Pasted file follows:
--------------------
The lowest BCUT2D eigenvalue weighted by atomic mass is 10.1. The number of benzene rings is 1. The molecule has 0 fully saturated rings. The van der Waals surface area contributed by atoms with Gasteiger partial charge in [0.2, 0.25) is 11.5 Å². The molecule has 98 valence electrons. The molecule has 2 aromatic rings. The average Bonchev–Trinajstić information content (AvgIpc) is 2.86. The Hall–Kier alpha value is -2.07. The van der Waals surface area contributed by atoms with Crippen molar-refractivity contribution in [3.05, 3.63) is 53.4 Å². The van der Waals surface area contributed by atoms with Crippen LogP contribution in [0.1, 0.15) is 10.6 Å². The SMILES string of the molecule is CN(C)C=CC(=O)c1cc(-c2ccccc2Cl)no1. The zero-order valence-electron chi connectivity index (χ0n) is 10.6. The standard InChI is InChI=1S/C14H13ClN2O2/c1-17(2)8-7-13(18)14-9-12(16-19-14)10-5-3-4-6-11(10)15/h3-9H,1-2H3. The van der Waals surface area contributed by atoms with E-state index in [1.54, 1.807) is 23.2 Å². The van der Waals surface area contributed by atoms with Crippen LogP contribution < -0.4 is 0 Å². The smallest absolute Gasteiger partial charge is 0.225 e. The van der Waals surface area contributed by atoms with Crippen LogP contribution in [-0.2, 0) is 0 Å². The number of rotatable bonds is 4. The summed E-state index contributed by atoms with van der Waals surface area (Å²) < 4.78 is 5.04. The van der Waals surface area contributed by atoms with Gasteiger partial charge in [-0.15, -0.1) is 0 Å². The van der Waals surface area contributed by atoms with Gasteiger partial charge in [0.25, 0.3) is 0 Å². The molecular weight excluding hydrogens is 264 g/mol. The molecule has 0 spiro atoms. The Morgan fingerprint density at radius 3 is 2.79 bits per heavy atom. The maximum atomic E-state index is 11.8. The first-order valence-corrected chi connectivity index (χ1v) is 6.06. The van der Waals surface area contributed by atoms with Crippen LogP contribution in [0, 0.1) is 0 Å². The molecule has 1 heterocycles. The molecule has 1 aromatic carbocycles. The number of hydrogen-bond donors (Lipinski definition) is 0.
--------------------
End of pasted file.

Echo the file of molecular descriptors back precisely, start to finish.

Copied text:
The lowest BCUT2D eigenvalue weighted by atomic mass is 10.1. The number of benzene rings is 1. The molecule has 0 fully saturated rings. The van der Waals surface area contributed by atoms with Gasteiger partial charge in [0.2, 0.25) is 11.5 Å². The molecule has 98 valence electrons. The molecule has 2 aromatic rings. The average Bonchev–Trinajstić information content (AvgIpc) is 2.86. The Hall–Kier alpha value is -2.07. The van der Waals surface area contributed by atoms with Crippen molar-refractivity contribution in [3.05, 3.63) is 53.4 Å². The van der Waals surface area contributed by atoms with Crippen LogP contribution in [0.1, 0.15) is 10.6 Å². The SMILES string of the molecule is CN(C)C=CC(=O)c1cc(-c2ccccc2Cl)no1. The zero-order valence-electron chi connectivity index (χ0n) is 10.6. The standard InChI is InChI=1S/C14H13ClN2O2/c1-17(2)8-7-13(18)14-9-12(16-19-14)10-5-3-4-6-11(10)15/h3-9H,1-2H3. The van der Waals surface area contributed by atoms with E-state index in [1.54, 1.807) is 23.2 Å². The van der Waals surface area contributed by atoms with Crippen LogP contribution < -0.4 is 0 Å². The smallest absolute Gasteiger partial charge is 0.225 e. The van der Waals surface area contributed by atoms with Crippen LogP contribution in [-0.2, 0) is 0 Å². The number of rotatable bonds is 4. The summed E-state index contributed by atoms with van der Waals surface area (Å²) < 4.78 is 5.04. The van der Waals surface area contributed by atoms with Gasteiger partial charge in [-0.15, -0.1) is 0 Å². The van der Waals surface area contributed by atoms with Gasteiger partial charge in [0.25, 0.3) is 0 Å². The molecular weight excluding hydrogens is 264 g/mol. The molecule has 0 spiro atoms. The Morgan fingerprint density at radius 3 is 2.79 bits per heavy atom. The maximum atomic E-state index is 11.8. The first-order valence-corrected chi connectivity index (χ1v) is 6.06. The van der Waals surface area contributed by atoms with Crippen LogP contribution in [0, 0.1) is 0 Å². The molecule has 1 heterocycles. The molecule has 1 aromatic carbocycles. The number of hydrogen-bond donors (Lipinski definition) is 0.